Let's Redefine The Term "Business Service" To Address Real Business And IT Needs

Henry Peyret

IT has too many separate portfolios to manage, and that hinders its ability to help business change. We have project portfolios, application portfolios, technology portfolios, and IT service portfolios – each managed in silos. These portfolios are all IT-centric – they generally mean nothing to business leaders. The business has products, customers, partners, and processes – and the connection between these business portfolios and the IT portfolios isn't readily apparent and usually not even documented. Change in the business – in any of these areas – is connected to IT only in the requirements document of a siloed project. Lots of requirement documents for lots of siloed projects leads to more complexity and less ability to support business change. 

How do we connect these business concepts to IT? What's the "unit" that connects IT projects, apps, and technology with business processes and products?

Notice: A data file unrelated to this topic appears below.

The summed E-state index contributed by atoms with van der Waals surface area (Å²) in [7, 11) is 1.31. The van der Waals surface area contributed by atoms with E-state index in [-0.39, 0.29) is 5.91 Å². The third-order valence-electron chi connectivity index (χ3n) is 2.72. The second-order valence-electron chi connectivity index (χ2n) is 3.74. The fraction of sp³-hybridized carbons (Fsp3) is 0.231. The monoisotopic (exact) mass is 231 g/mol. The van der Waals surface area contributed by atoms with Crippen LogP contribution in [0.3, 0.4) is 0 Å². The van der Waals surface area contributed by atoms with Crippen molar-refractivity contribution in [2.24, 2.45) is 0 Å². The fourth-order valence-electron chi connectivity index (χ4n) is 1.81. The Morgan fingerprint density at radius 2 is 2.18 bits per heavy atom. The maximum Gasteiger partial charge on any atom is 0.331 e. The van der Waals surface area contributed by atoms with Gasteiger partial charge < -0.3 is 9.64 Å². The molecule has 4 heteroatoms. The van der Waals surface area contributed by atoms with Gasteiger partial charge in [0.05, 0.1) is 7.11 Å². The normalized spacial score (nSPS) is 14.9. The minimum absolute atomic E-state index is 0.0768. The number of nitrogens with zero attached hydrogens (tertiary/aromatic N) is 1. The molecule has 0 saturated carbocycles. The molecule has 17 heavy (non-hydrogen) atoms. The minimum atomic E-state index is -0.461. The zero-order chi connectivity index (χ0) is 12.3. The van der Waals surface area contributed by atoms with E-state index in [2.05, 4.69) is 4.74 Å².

It's not "business capabilities" – they are an abstraction most useful for prioritizing, analysis, and planning. We need a term to manage the day-to-day adaptation and implementation of these capabilities – the implementation with all its messiness such as fragmented processes and redundant apps – that we can use to manage any type of change. 

We believe the best term for this unit is "business services," with this definition:

The output of a business capability with links to the implementation of people, processes, information, and technology necessary to provide that output.

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